Paterakis, Holton are indicted

John Paterakis, owner of H&S Bakery.
John Paterakis, owner of H&S Bakery. (Baltimore Sun photo by Lloyd Fox)
John Paterakis Sr., the self-made baking magnate and developer of the Harbor East complex, was indicted Tuesday on two counts of campaign finance violations accusing him of contributing $6,000 to help pay for a city councilwoman's political poll.

The councilwoman, Helen L. Holton, also was indicted for alleged campaign violations, after winning a dismissal two months ago of bribery charges in connection with the political survey.

The new charges were handed up by a Baltimore grand jury at the request of State Prosecutor Robert A. Rohrbaugh, whose three-year investigation of alleged corruption at City Hall has reached the highest rungs of the city's business community.

In January, Rohrbaugh indicted Mayor Sheila Dixon on charges that she stole gift cards donated to her office by developers who believed that she would distribute the cards to needy families. She is scheduled to go on trial in September.

"All we are doing is following the evidence, wherever the evidence takes us," Rohrbaugh said Tuesday.

Charles P. Scheeler, an attorney for Paterakis, did not return phone calls seeking comment.

Joshua Treem, an attorney for Holton, 48, called Tuesday's charges a "desperate attempt" by prosecutors to "salvage something from its relentless effort" to convict the councilwoman.

A January indictment accused her of accepting a bribe from Ronald H. Lipscomb, a developer who was a partner with Paterakis in Harbor East projects and who contributed $6,000 toward the political poll commissioned for her 2007 re-election campaign. Those charges were dismissed in May, when Circuit Judge Dennis M. Sweeney ruled that her shepherding of tax breaks for the Harbor East projects could not be used as evidence in a bribery case.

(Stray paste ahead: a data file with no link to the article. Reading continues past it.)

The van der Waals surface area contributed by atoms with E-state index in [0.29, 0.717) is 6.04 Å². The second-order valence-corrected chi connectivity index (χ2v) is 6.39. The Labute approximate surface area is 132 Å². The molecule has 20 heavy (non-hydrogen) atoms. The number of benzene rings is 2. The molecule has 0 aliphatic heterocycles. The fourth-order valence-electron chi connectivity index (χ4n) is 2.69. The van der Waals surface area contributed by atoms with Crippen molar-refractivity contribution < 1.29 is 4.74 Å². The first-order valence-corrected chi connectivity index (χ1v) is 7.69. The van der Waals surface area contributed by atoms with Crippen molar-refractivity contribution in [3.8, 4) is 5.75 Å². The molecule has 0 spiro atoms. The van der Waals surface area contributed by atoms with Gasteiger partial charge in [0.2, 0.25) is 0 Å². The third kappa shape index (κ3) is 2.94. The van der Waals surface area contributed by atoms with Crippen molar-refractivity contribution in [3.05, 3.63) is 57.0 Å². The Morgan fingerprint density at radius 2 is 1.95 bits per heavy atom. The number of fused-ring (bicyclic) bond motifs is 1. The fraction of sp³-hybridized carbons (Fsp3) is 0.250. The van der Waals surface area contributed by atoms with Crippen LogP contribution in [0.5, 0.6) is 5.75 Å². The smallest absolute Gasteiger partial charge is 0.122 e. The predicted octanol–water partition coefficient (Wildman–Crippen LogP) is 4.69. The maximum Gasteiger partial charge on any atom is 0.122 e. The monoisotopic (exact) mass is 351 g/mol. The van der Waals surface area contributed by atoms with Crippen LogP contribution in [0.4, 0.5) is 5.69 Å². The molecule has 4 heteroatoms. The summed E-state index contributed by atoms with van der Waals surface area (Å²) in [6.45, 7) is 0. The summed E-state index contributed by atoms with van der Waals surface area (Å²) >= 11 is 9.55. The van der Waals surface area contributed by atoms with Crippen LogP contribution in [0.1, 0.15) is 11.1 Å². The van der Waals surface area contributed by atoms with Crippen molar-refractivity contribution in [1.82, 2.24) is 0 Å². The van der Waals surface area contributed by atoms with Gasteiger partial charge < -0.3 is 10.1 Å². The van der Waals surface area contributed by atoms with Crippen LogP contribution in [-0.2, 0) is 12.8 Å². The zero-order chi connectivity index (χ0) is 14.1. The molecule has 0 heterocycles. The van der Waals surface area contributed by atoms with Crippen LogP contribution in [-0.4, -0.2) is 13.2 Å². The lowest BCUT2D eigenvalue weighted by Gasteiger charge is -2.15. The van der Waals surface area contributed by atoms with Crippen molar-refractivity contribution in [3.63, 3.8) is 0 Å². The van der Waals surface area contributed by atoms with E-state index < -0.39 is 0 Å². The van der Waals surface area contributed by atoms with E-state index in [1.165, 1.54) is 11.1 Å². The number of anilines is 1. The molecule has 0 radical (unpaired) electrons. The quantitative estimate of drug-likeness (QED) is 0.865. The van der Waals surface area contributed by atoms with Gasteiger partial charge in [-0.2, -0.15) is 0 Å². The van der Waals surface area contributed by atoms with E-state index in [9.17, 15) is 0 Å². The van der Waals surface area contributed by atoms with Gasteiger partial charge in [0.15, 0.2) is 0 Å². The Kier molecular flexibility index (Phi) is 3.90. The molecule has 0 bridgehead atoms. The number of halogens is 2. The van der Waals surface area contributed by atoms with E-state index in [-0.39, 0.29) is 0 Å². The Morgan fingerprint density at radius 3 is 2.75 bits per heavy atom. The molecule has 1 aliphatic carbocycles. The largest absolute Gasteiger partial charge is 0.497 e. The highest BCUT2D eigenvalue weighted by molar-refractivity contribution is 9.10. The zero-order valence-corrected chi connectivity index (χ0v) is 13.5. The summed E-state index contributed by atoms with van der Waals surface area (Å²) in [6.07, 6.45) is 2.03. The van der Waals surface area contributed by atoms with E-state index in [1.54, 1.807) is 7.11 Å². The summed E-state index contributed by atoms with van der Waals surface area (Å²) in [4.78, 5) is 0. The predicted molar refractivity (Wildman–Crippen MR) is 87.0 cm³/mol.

Prosecutors are appealing Sweeney's ruling.

City Council President Stephanie C. Rawlings-Blake, as she had done in January after Holton was first indicted, stripped the councilwoman Tuesday of her position as chairwoman of the council's powerful Taxation, Finance and Economic Development Committee. Holton had regained the chair after the bribery charges were dismissed.

Holton offered to reliquish the committee chair, Rawlings-Blake said Wednesday morning after the Board of Estimates meeting. She added that she is not concerned about any instability on the committee, which now will be chaired on an acting basis by Councilman William H. Cole as he did after Holton's initial indictment. "As evidenced by what happened in the past, the city council moved forward on every piece of legislation before the committee," Rawlings-Blake said.

Coincidentally, the Board of Estimates Wednesday morning approved about $500,000 in bonds for streetscaping for one of Paterakis' Harbor East buildings. Dixon, one of five members on the board that considers city expenditures, refrained from voting.

New legislation that would provide a multimillion-dollar tax incentive for Paterakis' planned Harbor Point project, a mix of hotel, office, retail and residential space, is expected to be introduced shortly and would likely be referred to Holton's committee.

That the City Hall corruption investigation led to the indictment of one of Baltimore's most powerful figures was a surprise to many. Paterakis, 80, whose family bakery supplies the McDonald's chain and whose Harbor East development has expanded downtown's borders, is a major political contributor and mainstay of the business community.

"You've got to be kidding," said Donald Norris, chairman of the Department of Public Policy for the University of Maryland, Baltimore County, upon hearing the news. "He is well known; he is highly regarded, and for him to be charged with something like this is quite frankly shocking."

"He is a patriarch of the Greek community in Baltimore," said Byron Warnken, a University of Baltimore law professor. "He is one the major players."

At City Hall, Rawlings-Blake also expressed surprise that Paterakis was indicted. "He's certainly well respected," she said Wednesday adding that she hopes "the issue will be resolved in court and not in public."